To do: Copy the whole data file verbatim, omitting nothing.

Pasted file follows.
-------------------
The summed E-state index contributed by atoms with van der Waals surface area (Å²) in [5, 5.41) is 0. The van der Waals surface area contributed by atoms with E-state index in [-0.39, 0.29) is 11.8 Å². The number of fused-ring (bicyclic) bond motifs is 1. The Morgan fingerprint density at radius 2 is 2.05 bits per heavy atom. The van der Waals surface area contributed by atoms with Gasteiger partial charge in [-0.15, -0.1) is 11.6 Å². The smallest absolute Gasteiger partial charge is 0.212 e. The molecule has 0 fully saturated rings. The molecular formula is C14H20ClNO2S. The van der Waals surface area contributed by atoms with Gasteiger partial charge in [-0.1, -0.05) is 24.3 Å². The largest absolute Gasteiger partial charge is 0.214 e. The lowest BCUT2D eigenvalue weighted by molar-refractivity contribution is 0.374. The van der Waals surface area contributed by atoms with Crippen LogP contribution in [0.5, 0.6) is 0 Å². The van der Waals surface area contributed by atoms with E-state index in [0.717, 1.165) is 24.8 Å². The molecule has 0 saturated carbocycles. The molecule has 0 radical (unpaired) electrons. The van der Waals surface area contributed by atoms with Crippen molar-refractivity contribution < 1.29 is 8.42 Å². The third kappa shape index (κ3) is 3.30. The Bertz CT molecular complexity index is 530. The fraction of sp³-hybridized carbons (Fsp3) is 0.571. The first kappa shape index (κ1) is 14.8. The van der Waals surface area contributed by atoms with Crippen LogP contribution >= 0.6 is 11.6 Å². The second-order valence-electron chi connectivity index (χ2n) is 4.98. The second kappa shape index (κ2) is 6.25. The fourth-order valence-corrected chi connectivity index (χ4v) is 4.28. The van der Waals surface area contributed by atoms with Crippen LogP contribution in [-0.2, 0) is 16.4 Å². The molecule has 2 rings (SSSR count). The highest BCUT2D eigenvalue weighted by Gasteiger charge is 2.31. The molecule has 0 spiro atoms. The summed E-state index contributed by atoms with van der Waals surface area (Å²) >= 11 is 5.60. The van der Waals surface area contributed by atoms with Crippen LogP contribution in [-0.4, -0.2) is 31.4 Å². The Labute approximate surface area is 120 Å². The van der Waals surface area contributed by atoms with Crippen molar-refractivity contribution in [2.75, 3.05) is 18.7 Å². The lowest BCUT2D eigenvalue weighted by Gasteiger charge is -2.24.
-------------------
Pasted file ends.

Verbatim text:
The summed E-state index contributed by atoms with van der Waals surface area (Å²) in [5, 5.41) is 0. The van der Waals surface area contributed by atoms with E-state index in [-0.39, 0.29) is 11.8 Å². The number of fused-ring (bicyclic) bond motifs is 1. The Morgan fingerprint density at radius 2 is 2.05 bits per heavy atom. The van der Waals surface area contributed by atoms with Gasteiger partial charge in [-0.15, -0.1) is 11.6 Å². The smallest absolute Gasteiger partial charge is 0.212 e. The molecule has 0 fully saturated rings. The molecular formula is C14H20ClNO2S. The van der Waals surface area contributed by atoms with Gasteiger partial charge in [-0.1, -0.05) is 24.3 Å². The largest absolute Gasteiger partial charge is 0.214 e. The lowest BCUT2D eigenvalue weighted by molar-refractivity contribution is 0.374. The van der Waals surface area contributed by atoms with Crippen LogP contribution in [0.5, 0.6) is 0 Å². The van der Waals surface area contributed by atoms with E-state index in [0.717, 1.165) is 24.8 Å². The molecule has 0 saturated carbocycles. The molecule has 0 radical (unpaired) electrons. The van der Waals surface area contributed by atoms with Crippen molar-refractivity contribution < 1.29 is 8.42 Å². The third kappa shape index (κ3) is 3.30. The Bertz CT molecular complexity index is 530. The fraction of sp³-hybridized carbons (Fsp3) is 0.571. The first kappa shape index (κ1) is 14.8. The van der Waals surface area contributed by atoms with Crippen LogP contribution >= 0.6 is 11.6 Å². The second-order valence-electron chi connectivity index (χ2n) is 4.98. The second kappa shape index (κ2) is 6.25. The fourth-order valence-corrected chi connectivity index (χ4v) is 4.28. The van der Waals surface area contributed by atoms with Crippen LogP contribution in [-0.2, 0) is 16.4 Å². The molecule has 2 rings (SSSR count). The highest BCUT2D eigenvalue weighted by Gasteiger charge is 2.31. The molecule has 0 spiro atoms. The summed E-state index contributed by atoms with van der Waals surface area (Å²) >= 11 is 5.60. The van der Waals surface area contributed by atoms with Crippen LogP contribution in [-0.4, -0.2) is 31.4 Å². The Labute approximate surface area is 120 Å². The van der Waals surface area contributed by atoms with Crippen molar-refractivity contribution in [2.75, 3.05) is 18.7 Å². The lowest BCUT2D eigenvalue weighted by Gasteiger charge is -2.24.